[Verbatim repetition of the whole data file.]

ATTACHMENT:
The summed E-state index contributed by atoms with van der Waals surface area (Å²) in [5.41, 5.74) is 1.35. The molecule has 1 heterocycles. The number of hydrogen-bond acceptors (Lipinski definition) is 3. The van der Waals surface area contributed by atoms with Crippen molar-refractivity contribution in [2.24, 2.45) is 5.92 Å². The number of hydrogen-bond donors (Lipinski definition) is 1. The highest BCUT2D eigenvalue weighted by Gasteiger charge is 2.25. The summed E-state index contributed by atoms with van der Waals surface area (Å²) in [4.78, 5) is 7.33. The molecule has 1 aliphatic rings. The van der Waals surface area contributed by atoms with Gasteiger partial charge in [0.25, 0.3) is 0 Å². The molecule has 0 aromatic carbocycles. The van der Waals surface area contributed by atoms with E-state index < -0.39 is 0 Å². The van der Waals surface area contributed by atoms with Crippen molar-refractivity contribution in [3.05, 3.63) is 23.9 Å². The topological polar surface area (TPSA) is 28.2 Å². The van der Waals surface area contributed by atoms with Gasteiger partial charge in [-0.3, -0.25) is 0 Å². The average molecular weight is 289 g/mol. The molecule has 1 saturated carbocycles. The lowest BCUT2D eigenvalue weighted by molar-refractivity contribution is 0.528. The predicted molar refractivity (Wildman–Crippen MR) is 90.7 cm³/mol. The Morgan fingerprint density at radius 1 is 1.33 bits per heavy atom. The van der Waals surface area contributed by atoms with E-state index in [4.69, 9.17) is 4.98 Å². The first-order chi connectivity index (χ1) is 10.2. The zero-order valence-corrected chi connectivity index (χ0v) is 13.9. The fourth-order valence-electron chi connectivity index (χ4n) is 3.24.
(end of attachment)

The summed E-state index contributed by atoms with van der Waals surface area (Å²) in [5.41, 5.74) is 1.35. The molecule has 1 heterocycles. The number of hydrogen-bond acceptors (Lipinski definition) is 3. The van der Waals surface area contributed by atoms with Crippen molar-refractivity contribution in [2.24, 2.45) is 5.92 Å². The number of hydrogen-bond donors (Lipinski definition) is 1. The highest BCUT2D eigenvalue weighted by Gasteiger charge is 2.25. The summed E-state index contributed by atoms with van der Waals surface area (Å²) in [4.78, 5) is 7.33. The molecule has 1 aliphatic rings. The van der Waals surface area contributed by atoms with Gasteiger partial charge in [0.25, 0.3) is 0 Å². The molecule has 0 aromatic carbocycles. The van der Waals surface area contributed by atoms with E-state index < -0.39 is 0 Å². The van der Waals surface area contributed by atoms with Crippen molar-refractivity contribution in [3.05, 3.63) is 23.9 Å². The topological polar surface area (TPSA) is 28.2 Å². The van der Waals surface area contributed by atoms with Gasteiger partial charge in [-0.3, -0.25) is 0 Å². The average molecular weight is 289 g/mol. The molecule has 1 saturated carbocycles. The lowest BCUT2D eigenvalue weighted by molar-refractivity contribution is 0.528. The predicted molar refractivity (Wildman–Crippen MR) is 90.7 cm³/mol. The Morgan fingerprint density at radius 1 is 1.33 bits per heavy atom. The van der Waals surface area contributed by atoms with E-state index in [4.69, 9.17) is 4.98 Å². The first-order chi connectivity index (χ1) is 10.2. The zero-order valence-corrected chi connectivity index (χ0v) is 13.9. The fourth-order valence-electron chi connectivity index (χ4n) is 3.24.